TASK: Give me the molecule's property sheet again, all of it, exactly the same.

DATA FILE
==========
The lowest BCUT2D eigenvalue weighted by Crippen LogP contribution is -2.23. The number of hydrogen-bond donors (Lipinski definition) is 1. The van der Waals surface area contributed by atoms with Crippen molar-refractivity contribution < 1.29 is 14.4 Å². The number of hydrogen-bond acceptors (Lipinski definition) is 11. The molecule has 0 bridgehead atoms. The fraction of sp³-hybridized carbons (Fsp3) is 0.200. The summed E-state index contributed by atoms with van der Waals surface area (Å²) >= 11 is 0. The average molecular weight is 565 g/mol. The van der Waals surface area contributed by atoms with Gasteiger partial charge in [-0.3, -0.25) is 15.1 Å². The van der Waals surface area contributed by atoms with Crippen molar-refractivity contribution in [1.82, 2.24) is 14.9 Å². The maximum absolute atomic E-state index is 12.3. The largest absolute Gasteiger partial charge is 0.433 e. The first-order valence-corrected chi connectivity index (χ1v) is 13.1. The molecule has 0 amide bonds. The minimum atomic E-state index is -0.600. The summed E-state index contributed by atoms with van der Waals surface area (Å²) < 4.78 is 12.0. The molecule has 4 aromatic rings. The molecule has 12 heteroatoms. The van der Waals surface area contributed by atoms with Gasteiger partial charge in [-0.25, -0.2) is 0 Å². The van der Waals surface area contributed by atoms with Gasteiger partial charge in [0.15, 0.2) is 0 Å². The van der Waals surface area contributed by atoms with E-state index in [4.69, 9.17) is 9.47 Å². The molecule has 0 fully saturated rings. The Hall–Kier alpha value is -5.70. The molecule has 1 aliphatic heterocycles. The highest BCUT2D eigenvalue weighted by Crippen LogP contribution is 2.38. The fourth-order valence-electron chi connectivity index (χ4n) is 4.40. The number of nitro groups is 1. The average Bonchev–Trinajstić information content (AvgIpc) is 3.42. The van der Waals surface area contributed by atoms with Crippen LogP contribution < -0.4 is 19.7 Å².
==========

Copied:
The lowest BCUT2D eigenvalue weighted by Crippen LogP contribution is -2.23. The number of hydrogen-bond donors (Lipinski definition) is 1. The van der Waals surface area contributed by atoms with Crippen molar-refractivity contribution < 1.29 is 14.4 Å². The number of hydrogen-bond acceptors (Lipinski definition) is 11. The molecule has 0 bridgehead atoms. The fraction of sp³-hybridized carbons (Fsp3) is 0.200. The summed E-state index contributed by atoms with van der Waals surface area (Å²) >= 11 is 0. The average molecular weight is 565 g/mol. The van der Waals surface area contributed by atoms with Gasteiger partial charge in [-0.3, -0.25) is 15.1 Å². The van der Waals surface area contributed by atoms with Crippen molar-refractivity contribution in [1.82, 2.24) is 14.9 Å². The maximum absolute atomic E-state index is 12.3. The largest absolute Gasteiger partial charge is 0.433 e. The first-order valence-corrected chi connectivity index (χ1v) is 13.1. The molecule has 0 amide bonds. The minimum atomic E-state index is -0.600. The summed E-state index contributed by atoms with van der Waals surface area (Å²) < 4.78 is 12.0. The molecule has 4 aromatic rings. The molecule has 12 heteroatoms. The van der Waals surface area contributed by atoms with Gasteiger partial charge in [-0.25, -0.2) is 0 Å². The van der Waals surface area contributed by atoms with Gasteiger partial charge in [0.15, 0.2) is 0 Å². The van der Waals surface area contributed by atoms with E-state index in [4.69, 9.17) is 9.47 Å². The molecule has 0 fully saturated rings. The Hall–Kier alpha value is -5.70. The molecule has 1 aliphatic heterocycles. The highest BCUT2D eigenvalue weighted by Crippen LogP contribution is 2.38. The fourth-order valence-electron chi connectivity index (χ4n) is 4.40. The number of nitro groups is 1. The average Bonchev–Trinajstić information content (AvgIpc) is 3.42. The van der Waals surface area contributed by atoms with Crippen LogP contribution < -0.4 is 19.7 Å².